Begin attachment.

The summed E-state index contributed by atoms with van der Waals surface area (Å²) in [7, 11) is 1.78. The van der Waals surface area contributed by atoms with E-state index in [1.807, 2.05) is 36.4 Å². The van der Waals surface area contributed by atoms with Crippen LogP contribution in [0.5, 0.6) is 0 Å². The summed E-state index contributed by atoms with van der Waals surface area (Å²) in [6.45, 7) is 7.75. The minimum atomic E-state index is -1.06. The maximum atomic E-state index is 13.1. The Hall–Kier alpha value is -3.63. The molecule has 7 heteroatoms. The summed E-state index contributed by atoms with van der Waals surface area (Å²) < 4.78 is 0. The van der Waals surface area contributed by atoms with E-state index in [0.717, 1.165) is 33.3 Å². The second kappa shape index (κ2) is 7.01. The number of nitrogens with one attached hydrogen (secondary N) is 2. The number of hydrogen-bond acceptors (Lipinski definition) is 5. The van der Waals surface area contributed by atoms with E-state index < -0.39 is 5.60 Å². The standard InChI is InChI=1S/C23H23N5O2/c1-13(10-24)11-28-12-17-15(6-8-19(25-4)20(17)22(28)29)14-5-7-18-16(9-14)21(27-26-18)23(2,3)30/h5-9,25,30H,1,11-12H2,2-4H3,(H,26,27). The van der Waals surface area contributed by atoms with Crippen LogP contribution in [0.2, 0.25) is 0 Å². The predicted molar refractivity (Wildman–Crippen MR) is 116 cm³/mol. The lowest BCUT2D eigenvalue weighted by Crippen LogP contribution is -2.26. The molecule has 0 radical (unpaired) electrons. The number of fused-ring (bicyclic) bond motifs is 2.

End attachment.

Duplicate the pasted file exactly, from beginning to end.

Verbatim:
The summed E-state index contributed by atoms with van der Waals surface area (Å²) in [7, 11) is 1.78. The van der Waals surface area contributed by atoms with E-state index in [1.807, 2.05) is 36.4 Å². The van der Waals surface area contributed by atoms with Crippen LogP contribution in [0.5, 0.6) is 0 Å². The summed E-state index contributed by atoms with van der Waals surface area (Å²) in [6.45, 7) is 7.75. The minimum atomic E-state index is -1.06. The maximum atomic E-state index is 13.1. The Hall–Kier alpha value is -3.63. The molecule has 7 heteroatoms. The summed E-state index contributed by atoms with van der Waals surface area (Å²) < 4.78 is 0. The van der Waals surface area contributed by atoms with E-state index in [0.717, 1.165) is 33.3 Å². The second kappa shape index (κ2) is 7.01. The number of nitrogens with one attached hydrogen (secondary N) is 2. The number of hydrogen-bond acceptors (Lipinski definition) is 5. The van der Waals surface area contributed by atoms with E-state index < -0.39 is 5.60 Å². The standard InChI is InChI=1S/C23H23N5O2/c1-13(10-24)11-28-12-17-15(6-8-19(25-4)20(17)22(28)29)14-5-7-18-16(9-14)21(27-26-18)23(2,3)30/h5-9,25,30H,1,11-12H2,2-4H3,(H,26,27). The van der Waals surface area contributed by atoms with Crippen LogP contribution in [0.2, 0.25) is 0 Å². The predicted molar refractivity (Wildman–Crippen MR) is 116 cm³/mol. The lowest BCUT2D eigenvalue weighted by Crippen LogP contribution is -2.26. The molecule has 0 radical (unpaired) electrons. The number of fused-ring (bicyclic) bond motifs is 2.